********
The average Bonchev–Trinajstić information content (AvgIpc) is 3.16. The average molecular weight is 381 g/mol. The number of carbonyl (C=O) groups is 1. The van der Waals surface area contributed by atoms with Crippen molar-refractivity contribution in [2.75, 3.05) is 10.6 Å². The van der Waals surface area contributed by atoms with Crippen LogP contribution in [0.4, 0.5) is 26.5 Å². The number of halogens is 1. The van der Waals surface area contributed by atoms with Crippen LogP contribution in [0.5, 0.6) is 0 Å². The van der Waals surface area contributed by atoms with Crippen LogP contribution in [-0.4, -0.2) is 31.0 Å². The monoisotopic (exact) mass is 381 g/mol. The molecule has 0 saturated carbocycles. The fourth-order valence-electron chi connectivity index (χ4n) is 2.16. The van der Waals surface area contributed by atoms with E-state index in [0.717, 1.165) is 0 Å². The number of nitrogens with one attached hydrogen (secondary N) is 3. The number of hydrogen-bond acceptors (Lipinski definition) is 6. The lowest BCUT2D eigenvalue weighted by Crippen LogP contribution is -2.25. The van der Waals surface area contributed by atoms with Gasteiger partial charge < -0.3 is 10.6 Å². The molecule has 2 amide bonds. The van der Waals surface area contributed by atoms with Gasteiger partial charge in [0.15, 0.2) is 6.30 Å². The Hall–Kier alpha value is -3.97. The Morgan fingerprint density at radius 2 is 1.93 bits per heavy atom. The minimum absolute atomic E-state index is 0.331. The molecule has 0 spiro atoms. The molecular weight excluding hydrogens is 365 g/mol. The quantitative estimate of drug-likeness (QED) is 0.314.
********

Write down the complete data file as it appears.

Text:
The average Bonchev–Trinajstić information content (AvgIpc) is 3.16. The average molecular weight is 381 g/mol. The number of carbonyl (C=O) groups is 1. The van der Waals surface area contributed by atoms with Crippen molar-refractivity contribution in [2.75, 3.05) is 10.6 Å². The van der Waals surface area contributed by atoms with Crippen LogP contribution in [0.4, 0.5) is 26.5 Å². The number of halogens is 1. The van der Waals surface area contributed by atoms with Crippen LogP contribution in [0.5, 0.6) is 0 Å². The van der Waals surface area contributed by atoms with Crippen LogP contribution in [-0.4, -0.2) is 31.0 Å². The monoisotopic (exact) mass is 381 g/mol. The molecule has 0 saturated carbocycles. The fourth-order valence-electron chi connectivity index (χ4n) is 2.16. The van der Waals surface area contributed by atoms with E-state index in [0.717, 1.165) is 0 Å². The number of nitrogens with one attached hydrogen (secondary N) is 3. The number of hydrogen-bond acceptors (Lipinski definition) is 6. The lowest BCUT2D eigenvalue weighted by Crippen LogP contribution is -2.25. The van der Waals surface area contributed by atoms with Gasteiger partial charge < -0.3 is 10.6 Å². The molecule has 2 amide bonds. The van der Waals surface area contributed by atoms with Gasteiger partial charge in [0.15, 0.2) is 6.30 Å². The Hall–Kier alpha value is -3.97. The Morgan fingerprint density at radius 2 is 1.93 bits per heavy atom. The minimum absolute atomic E-state index is 0.331. The molecule has 0 spiro atoms. The molecular weight excluding hydrogens is 365 g/mol. The quantitative estimate of drug-likeness (QED) is 0.314.